While is has been one of the most unique experiences of my live if I had to go back in time I would do it a little differently. Last March I thought, “won’t I be the coolest mom ever if I give my child the cutest baby chicks for Easter??”, “it will be so fun to watch the chickens free range on our .75 acre property surrounded by 40 neighboring homes!”, “we live close to the water why not add some ducks?” So without really putting much thought into how it was actually going to go down, it I did a little research, spoke to a few friends, convinced my husband (this was the hardest part-I even kept the part about the ducks on the down-low) and when the local Tractor Supply Store could not guarantee chicks the week before Easter Sunday I found someone locally who I could purchase them through. “Dang, I’m all set!” I thought. Boy was I in for a big surprise after the first few weeks. Don’t get me wrong I love my chickens, yes that’s right I only said chickens. We started with 6 chickens and 5 ducks. While I do consider myself an advanced beginner on the topic 10 months later I am still learning. As I mentioned or rather didn’t mention, the ducks are all gone. We do have one tiny mallard that comes back occasionally, the rest alas, are gone. The other two mallards hens flew off one day during “pairing” season. What is pairing season you ask? Well fortunately I am married to reddish-neck guy, he’s not a full blown red-neck like the ones you see in your small town Walmart wearing a wife beater, with a mullet and lacking several front teeth. He’s from a small town where outdoor sports are extremely popular and well, he enjoys them. So, back to pairing season, this is the time of year when mallards pair with a mate for the remainder of the season. Those naughty girls had flown off before but one morning I opened the coop and they just took off never to be seen again. The smaller one, my little Pippy, took it hard at first because as you may already know, chickens are not the smartest of creatures, so she was not into hanging out with them. I actually sometimes thought the chickens thought they were ducks, they followed them everywhere even in the pouring rain and let me tell you wet chickens are not at all attractive. Our other 2 ducks were Pekins, as in Peking duck, which become a little to big to get off the ground, not that they didn’t try. Well sadly one Pekin was killed last May by our neighbor’s dog (don’t get me started on our local leash laws) along with one of the least smart of the chickens, yes different breeds are considered more intelligent and friendly than others…as a former city girl I feel I know more about chickens than necessary and the other favorite duck also a Pekin disappeared one night when we (I say irresponsibly) got home 45 minutes past their bed time of 5:30pm. We like to think she found a mate, a friend or a greener pasture but at least we didn’t have to see her carcass torn apart by the neighbors dog, used like a chew toy and thrown aside. As for the chickens we are now down to 3, yup 3, in just 10 short months we managed to get rid of most of our flock either by their own preference or our “harmless” (don’t make me curse as I write that with a massive scorn on my face) neighbor’s free roam (AKA ranging) dog. So what I’ve learned is: it is your job to protect your flock from stupid people who think it is OK to let their dogs run loose, don’t get too attached to any one chicken or duck because it’s survival of the fittest out there and I don’t care if people say oh a fox, raccoon, hawk or eagle will get to them eventually -the biggest predator to your backyard chicken is the neighborhood dog, or your own for that matter.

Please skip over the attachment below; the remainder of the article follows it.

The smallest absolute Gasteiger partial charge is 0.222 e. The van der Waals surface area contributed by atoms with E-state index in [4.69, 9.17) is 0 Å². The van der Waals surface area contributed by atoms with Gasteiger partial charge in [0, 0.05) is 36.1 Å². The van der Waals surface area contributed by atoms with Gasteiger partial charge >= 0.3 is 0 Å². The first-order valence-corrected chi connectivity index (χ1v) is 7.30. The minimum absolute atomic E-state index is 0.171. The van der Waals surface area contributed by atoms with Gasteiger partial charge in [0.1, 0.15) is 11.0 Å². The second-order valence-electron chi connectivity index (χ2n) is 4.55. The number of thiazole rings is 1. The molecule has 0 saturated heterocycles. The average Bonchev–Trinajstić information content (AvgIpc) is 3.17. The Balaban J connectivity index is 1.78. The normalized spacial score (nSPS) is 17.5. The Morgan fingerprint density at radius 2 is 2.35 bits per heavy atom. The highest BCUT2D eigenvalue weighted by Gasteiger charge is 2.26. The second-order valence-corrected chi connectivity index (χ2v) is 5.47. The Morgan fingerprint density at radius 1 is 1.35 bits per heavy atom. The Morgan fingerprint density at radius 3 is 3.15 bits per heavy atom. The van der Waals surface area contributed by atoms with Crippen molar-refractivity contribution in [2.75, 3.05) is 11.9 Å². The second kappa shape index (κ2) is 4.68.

Link to a wonderful site that includes a forum for gaining useful information on Backyard chickens: